Youngsters born into race teams can have many options—they can be held as late hatches and donated to Help-A-Beginner programs, to the club to help new flyers, or to many fall auctions to help raise money for clubs. It is a great idea to purchase these late-hatch babies from a really successful fancier. Fanciers during this time of the year usually have more than enough birds so he might be willing to sell some of these late hatches at very reasonable prices. It is a great move if you take a set of young from his top two or three racers. It is very possible that the se super successful racers would be in his breeding loft in a year or two and that the fancier would be selling these babies at a much higher price.

Fanciers should be updated with this serious plague that has affected birds in the States for a number of years. This young bird disease has killed numerous babies which have affected the youngest babies. This young baby disease has the symptoms of a virus and birds affected by this are unreceptive to any kind of treatment.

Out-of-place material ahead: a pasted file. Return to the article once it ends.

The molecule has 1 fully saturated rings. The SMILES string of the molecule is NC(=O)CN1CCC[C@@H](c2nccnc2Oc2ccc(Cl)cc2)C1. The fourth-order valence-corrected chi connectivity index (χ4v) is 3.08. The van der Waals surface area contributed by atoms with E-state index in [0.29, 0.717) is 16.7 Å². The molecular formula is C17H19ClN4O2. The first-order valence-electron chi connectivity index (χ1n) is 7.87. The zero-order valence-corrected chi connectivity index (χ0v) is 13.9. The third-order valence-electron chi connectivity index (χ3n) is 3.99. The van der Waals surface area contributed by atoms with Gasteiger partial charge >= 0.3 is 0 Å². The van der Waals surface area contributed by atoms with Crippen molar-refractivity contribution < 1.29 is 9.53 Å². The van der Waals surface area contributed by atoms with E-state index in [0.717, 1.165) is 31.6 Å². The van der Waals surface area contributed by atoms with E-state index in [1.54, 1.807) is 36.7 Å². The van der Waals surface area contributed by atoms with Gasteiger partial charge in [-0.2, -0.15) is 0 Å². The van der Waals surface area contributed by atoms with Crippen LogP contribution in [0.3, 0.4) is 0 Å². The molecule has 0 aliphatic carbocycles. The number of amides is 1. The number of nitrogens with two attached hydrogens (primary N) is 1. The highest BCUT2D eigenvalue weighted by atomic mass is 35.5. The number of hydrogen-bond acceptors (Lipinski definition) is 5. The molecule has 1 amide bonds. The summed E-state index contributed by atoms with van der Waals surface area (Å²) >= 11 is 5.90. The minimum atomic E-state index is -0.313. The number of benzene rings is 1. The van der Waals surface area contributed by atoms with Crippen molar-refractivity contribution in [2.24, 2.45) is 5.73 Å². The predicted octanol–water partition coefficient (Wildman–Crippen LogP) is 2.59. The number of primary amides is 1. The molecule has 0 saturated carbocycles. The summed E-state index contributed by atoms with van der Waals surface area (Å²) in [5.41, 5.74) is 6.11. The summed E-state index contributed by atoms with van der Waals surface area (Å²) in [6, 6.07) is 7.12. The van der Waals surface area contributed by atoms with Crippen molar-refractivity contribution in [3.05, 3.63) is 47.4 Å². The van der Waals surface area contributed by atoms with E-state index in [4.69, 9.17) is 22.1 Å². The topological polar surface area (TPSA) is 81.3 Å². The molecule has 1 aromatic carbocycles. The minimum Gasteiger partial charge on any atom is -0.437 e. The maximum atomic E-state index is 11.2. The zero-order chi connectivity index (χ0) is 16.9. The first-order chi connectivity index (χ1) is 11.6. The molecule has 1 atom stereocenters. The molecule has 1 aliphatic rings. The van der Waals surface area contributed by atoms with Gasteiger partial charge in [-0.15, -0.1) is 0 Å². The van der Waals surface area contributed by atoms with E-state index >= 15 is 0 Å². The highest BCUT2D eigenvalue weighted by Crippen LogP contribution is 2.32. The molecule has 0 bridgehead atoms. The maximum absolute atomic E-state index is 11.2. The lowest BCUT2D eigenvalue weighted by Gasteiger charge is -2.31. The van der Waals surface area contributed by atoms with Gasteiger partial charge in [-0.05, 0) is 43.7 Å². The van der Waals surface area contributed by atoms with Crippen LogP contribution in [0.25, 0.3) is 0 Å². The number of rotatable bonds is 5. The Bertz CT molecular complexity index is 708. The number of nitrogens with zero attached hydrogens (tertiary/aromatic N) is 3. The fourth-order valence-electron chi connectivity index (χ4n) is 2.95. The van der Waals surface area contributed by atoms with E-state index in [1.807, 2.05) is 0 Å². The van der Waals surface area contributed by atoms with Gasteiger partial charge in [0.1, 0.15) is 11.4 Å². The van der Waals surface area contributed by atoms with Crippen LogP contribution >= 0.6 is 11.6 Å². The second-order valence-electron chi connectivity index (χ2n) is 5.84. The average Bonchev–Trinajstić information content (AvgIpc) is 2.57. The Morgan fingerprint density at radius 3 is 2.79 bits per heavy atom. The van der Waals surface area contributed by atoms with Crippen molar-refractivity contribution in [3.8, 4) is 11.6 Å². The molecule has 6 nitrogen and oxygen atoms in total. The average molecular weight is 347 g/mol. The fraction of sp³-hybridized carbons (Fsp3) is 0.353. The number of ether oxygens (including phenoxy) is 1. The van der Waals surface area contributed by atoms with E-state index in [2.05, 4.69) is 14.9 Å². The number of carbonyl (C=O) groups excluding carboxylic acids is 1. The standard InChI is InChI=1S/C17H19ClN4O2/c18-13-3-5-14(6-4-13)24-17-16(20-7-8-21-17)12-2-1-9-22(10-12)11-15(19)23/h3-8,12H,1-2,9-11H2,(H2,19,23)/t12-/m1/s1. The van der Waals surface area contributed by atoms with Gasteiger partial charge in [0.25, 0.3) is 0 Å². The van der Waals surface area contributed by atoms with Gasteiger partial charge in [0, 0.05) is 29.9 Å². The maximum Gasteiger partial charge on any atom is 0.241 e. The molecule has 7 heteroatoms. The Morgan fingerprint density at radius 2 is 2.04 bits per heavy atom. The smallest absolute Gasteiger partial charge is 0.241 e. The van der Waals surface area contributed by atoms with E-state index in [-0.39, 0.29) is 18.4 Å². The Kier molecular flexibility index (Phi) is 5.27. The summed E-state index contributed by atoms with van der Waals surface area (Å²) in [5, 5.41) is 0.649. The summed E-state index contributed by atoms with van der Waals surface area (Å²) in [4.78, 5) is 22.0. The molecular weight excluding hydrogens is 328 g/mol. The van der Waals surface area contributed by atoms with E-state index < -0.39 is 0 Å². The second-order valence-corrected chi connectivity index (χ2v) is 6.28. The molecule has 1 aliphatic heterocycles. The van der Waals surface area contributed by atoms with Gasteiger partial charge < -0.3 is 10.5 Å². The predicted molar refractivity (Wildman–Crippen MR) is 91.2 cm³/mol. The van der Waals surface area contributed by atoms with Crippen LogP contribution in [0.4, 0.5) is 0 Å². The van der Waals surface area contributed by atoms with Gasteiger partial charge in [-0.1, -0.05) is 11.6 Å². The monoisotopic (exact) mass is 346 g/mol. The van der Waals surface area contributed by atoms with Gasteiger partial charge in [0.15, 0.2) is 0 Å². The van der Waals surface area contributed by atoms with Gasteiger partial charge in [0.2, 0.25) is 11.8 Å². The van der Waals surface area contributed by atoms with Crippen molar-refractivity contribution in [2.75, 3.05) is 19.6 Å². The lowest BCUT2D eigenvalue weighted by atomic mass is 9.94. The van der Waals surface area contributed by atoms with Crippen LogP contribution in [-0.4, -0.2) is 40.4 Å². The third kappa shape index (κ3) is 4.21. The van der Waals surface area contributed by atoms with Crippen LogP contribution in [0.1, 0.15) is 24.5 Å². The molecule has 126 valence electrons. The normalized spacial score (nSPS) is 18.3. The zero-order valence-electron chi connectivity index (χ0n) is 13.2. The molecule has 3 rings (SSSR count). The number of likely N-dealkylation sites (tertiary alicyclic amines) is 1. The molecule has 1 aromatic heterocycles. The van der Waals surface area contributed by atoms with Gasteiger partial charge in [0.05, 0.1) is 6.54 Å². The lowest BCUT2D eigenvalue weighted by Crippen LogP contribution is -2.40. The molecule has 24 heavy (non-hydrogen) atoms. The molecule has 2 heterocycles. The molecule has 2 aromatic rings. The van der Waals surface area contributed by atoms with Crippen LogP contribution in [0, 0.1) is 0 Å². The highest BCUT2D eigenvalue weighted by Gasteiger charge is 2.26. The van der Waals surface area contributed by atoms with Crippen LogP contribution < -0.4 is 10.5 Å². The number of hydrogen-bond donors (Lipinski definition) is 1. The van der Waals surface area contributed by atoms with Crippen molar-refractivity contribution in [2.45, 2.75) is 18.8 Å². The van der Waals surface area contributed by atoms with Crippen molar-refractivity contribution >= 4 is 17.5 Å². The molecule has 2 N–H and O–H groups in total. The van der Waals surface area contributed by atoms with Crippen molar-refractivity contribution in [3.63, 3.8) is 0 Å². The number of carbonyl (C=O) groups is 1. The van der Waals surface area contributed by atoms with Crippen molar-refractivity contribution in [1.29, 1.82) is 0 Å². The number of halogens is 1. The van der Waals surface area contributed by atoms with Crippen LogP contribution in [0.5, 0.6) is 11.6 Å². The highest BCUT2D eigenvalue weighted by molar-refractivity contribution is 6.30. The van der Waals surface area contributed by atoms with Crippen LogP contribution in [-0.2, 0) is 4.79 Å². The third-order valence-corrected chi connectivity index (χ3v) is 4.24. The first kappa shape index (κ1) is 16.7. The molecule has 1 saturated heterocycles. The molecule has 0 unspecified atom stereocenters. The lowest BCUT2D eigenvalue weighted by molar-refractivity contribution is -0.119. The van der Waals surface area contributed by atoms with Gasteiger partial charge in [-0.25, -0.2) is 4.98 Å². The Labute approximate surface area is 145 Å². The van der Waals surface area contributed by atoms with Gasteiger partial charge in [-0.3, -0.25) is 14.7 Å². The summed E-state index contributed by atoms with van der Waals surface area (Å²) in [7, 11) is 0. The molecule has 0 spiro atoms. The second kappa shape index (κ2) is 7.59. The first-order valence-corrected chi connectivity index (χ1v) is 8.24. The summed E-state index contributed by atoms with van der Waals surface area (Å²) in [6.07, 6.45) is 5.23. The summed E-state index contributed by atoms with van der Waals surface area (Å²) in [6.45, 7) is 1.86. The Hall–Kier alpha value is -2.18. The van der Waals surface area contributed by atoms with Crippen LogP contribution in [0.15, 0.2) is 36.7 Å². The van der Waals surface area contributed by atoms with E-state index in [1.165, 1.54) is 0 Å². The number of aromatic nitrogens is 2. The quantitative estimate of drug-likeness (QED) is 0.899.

Europe is experiencing great young bird losses. Many young birds are being lost on training tosses and die in their lofts at alarming rates. United States has been experiencing the same phenomenon for the past five to six years. Europeans are more advanced with their knowledge about these problems as they do more research on these fields than Americans. The European veterinary community has made a consensus that it is the disease is a metamorphosis of Paramyxovirus or it is probably Cercle Virus, or it is Adeno Virus with a E.coli secondary infection. It called Adeno-Coli.

Pigeons face health problems. Viruses attack pigeons and these are more difficult to deal with than bacteria because they can undergo rapid metamorphosis and they change their genetic make-up much faster than bacteria. Viruses are difficult to deal with and impossible for long term treatment with medications. The best solution is to have these pigeons vaccinated. However, it is very expensive to develop these vaccines.